16 Feb, 2023 @ 19:15
1 min read

Spain wakes up to threat the EU’s new ETIAS tourist tax poses to its British tourism

Fears over new tourist tax 'driving away' British tourists from Spain's Costa Blanca, despite Alicante and Benidorm councils refusing to charge it
Tourists wearing face covering walk by the Levante beach of Benidorm, a seaside resort on the eastern coast of Spain, where the tourism industry has been hit hard by the latest 14-day quarantine requirement by the British government for all tourists that travel from Spain because of its high levels of COVID-19 cases. Picture date: Thursday July 30, 2020.

Alarm bells have started to ring on the Costa del Sol over a new EU tourist tax that is set to hit their number one customer – the Brits.

The tax, known as the European Travel Information and Authorization System (ETIAS), will see all non-EU tourists handing over €7 to enter the Shengen zone.

Juan Molas, the president of Spain’s Tourism Board, has expressed concern that it will hit the country’s competitiveness as a tourist destination when it is due to come into effect in November.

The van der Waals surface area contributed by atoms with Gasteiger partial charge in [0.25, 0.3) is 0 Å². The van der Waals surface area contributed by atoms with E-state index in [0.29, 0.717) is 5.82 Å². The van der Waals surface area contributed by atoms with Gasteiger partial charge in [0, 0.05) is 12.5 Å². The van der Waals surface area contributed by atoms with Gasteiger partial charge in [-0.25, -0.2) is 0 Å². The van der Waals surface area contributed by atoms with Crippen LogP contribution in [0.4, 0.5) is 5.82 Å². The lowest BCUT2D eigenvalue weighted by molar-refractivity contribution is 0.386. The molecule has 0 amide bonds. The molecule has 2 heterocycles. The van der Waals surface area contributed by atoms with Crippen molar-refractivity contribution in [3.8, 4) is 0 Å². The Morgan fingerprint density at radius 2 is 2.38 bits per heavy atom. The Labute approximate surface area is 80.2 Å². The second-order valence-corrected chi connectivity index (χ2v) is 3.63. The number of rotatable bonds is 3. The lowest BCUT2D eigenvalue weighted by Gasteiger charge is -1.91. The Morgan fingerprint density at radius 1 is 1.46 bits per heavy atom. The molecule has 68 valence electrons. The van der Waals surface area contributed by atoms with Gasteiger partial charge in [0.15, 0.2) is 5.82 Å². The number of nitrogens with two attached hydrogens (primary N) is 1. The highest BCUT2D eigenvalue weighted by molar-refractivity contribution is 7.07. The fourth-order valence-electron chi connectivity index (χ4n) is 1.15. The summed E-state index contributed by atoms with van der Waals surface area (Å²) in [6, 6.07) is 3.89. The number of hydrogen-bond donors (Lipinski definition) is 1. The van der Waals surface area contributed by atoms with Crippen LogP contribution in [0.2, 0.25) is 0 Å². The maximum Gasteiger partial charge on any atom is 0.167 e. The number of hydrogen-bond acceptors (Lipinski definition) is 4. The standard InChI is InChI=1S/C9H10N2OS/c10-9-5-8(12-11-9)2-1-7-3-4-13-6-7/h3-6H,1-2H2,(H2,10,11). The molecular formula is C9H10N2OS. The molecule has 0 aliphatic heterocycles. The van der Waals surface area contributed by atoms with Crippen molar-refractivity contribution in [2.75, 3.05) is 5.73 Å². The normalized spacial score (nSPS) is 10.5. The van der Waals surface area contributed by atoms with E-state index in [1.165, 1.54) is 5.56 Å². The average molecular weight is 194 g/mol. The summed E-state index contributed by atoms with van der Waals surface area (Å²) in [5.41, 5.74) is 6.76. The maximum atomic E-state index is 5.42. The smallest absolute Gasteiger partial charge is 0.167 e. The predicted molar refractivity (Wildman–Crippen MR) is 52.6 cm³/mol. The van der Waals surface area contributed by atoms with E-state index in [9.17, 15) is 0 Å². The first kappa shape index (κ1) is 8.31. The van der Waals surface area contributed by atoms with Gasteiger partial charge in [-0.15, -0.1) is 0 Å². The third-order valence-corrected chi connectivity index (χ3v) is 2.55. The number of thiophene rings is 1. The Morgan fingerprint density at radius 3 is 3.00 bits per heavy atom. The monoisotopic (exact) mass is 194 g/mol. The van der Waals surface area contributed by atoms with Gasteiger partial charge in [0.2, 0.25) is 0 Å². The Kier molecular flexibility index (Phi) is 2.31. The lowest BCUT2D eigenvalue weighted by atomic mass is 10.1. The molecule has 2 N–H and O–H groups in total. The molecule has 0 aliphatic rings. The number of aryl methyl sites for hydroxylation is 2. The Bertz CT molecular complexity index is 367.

“We will contact the EU to learn more about this tax and how it will directly impact British tourism, which, with 18 million visitors, was our main source of visitors to Spain in 2019,” he said. 

Much of the ETIAS tax is shrouded in mystery, with many details such as how it will be applied and where the money raised will go is unknown.

Its purpose ostensibly is to provide the EU with greater control over who is entering its borders and is designed to track or halt criminals and undesirables.

The tax is likened to the ETSA tourist visa that the United States issues to foreign travellers, and will likely function in the same way.

Brits who are unaware of the new requirement will be able to complete the ETSA form at the airport and most people will receive confirmation in minutes.

But for those whose checks are more complex, there could be waits of up to 96 hours.

More than 2.3 million tourists from the UK visited Costa del Sol in 2022, still nearly 19% below pre-pandemic figures.

But there are high hopes that this summer could see a return to pre-pandemic levels and even new records set from sun-hungry Brits.


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